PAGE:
fundamentals must be grasped fully if the finer aspects of the
teachings are to have any value at all.

Inherent within all of the Toltec teachings are a great many
axiomatic expressions which are upheld as being the life-essence
of the teachings. These axioms, which have traditionally been
termed aphorisms, are universal and timeless truths. For ease of
reference all the aphorisms used throughout this book have been
lifted out of the text.

The third part of this volume contains detailed instructions
on the first steps taken by all apprentices of the Toltec tradition.
However, a word of caution is appropriate at this point, namely
that the Warrior's Path* is like no other path known to man. As
such it should not be rushed into helter-skelter, but approached
with due consideration and respect.

In this day and age when the public is being offered all
manner of ways in which to achieve so-called instant
enlightenment, it will perhaps come as a disappointment to
some to find that I am not claiming to bring the reader a
formula for 'The Lazy Man's Way To Miracles'. I am not hereby
implying that Toltecs are incapable of performing miracles, but
merely that in order to do so even Toltecs have to serve a long
and difficult apprenticeship. A condensed workshop yields a
short-lived career and, as is well known, a little knowledge is
inevitably dangerous knowledge.

I would be doing the reader an injustice if I were to infer
that the Warrior's Path is easy, for this is far from the truth. Of
all possible paths the Warrior's Path is quite honestly the most
difficult. Few are the people who are prepared for the hardship
required to obtain that knowledge which is needed in order to
master the highest grades of this noble path. Nevertheless, provided that this path is tackled one step at a time, it is within
every adult's capability to master enough of the elementary work
to enhance the quality of his or her life beyond imagination.

* The traditional name given to the Toltec teachings.

The Warrior's Path is a bit like having to scale a sheer cliff
face - at first glance it seems impossible, but then we see a
handgrip, a foothold and we begin to climb, only to find more
grips, more footholds. But the golden rule in such a climb is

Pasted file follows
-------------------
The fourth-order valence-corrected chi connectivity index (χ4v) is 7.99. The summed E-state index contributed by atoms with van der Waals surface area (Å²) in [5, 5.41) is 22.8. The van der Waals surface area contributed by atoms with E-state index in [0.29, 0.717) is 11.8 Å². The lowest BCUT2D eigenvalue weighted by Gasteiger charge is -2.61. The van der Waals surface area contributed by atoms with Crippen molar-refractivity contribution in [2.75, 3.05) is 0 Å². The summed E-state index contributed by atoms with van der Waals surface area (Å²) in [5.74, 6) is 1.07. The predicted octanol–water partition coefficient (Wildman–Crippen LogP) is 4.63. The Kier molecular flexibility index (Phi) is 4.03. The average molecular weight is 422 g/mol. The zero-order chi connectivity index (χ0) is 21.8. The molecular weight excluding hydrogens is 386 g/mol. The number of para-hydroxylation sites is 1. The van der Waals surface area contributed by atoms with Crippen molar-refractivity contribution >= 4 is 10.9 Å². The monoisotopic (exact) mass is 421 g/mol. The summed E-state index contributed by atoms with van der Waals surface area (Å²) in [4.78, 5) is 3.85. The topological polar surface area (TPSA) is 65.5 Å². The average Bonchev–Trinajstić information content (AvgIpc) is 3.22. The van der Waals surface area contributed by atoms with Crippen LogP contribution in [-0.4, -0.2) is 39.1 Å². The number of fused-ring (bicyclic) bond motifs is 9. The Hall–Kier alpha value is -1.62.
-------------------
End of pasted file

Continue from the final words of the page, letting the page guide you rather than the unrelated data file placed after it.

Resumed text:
never to look up except to find another grip, and never to look
down, to avoid being overcome by fear of failure.

It is a long haul to the top of the cliff, but what an
accomplishment, what a freedom and what a power, and it all
starts with the very simplest of exercises. Yet this is exacyly where
every apprentice discovers the first difficulty; namely that it all
looks too easy and too simple. It is a Toltec axiom that
everything which has power rarely, if ever, attracts attention, for
man's rational mind is geared towards academic complexity.

Here lies the difficulty of the Warrior's Path, not in its
academic complexity, but paradoxically, in its utter simplicity.
Many of the teachings are so subtle as to be quickly and easily
overlooked by the overly enthusiastic novice. Perhaps this point
will be more firmly grasped if it is pointed out that in having
read this far the reader has already taken his first step upon the
Warrior's Path.

Apropos the origin and historical development of the Toltec
tradition, the only comprehensively written documentation
upon the Toltecs is the history of the Toltec civilization which
flourished in the Valley of Mexico from 950 to 1160 C.E. Yet
this period is but a tiny part of the Toltecs' history, and mostly
distorts the true story.

To narrate the history of a people who have mainly kept to
themsleves behind the scenes, and who in addition have gone to
extraordinary lengths to erase their personal and collective
history from the memory of their fellow men, is no mean task.
Matters are further complicated by the fact that Toltecs are seers who base their knowledge upon what they see*, and since this
does not often coincide with the theories of orthodox science,
their rendition of Toltec history seems to become ever more
irrational as it is traced back in time.

* Common Era.

In order to grasp not only the origins of Toltecs, but also
the true nature of their teachings, the utmost care must be taken
not to try to place Toltecs within any frame of reference other
than their own. Contrary to what mankind presently believes,
there are frames of reference different to the one commonly
adhered to by most of the western world. Toltecs, as well as their
origin and purpose, must be seen in their own context if their
teachings are to have any meaning at all. This is not to infer that
Toltecs are dogmatically adhering only to their own particular
doctrines, but rather that Toltecs recognize and move within
many frames of reference across the barriers of time. Fantastic as
it may sound, Toltecs utilize four dimensions, and thus cannot
be understood within a frame of reference which is strictly threedimensional.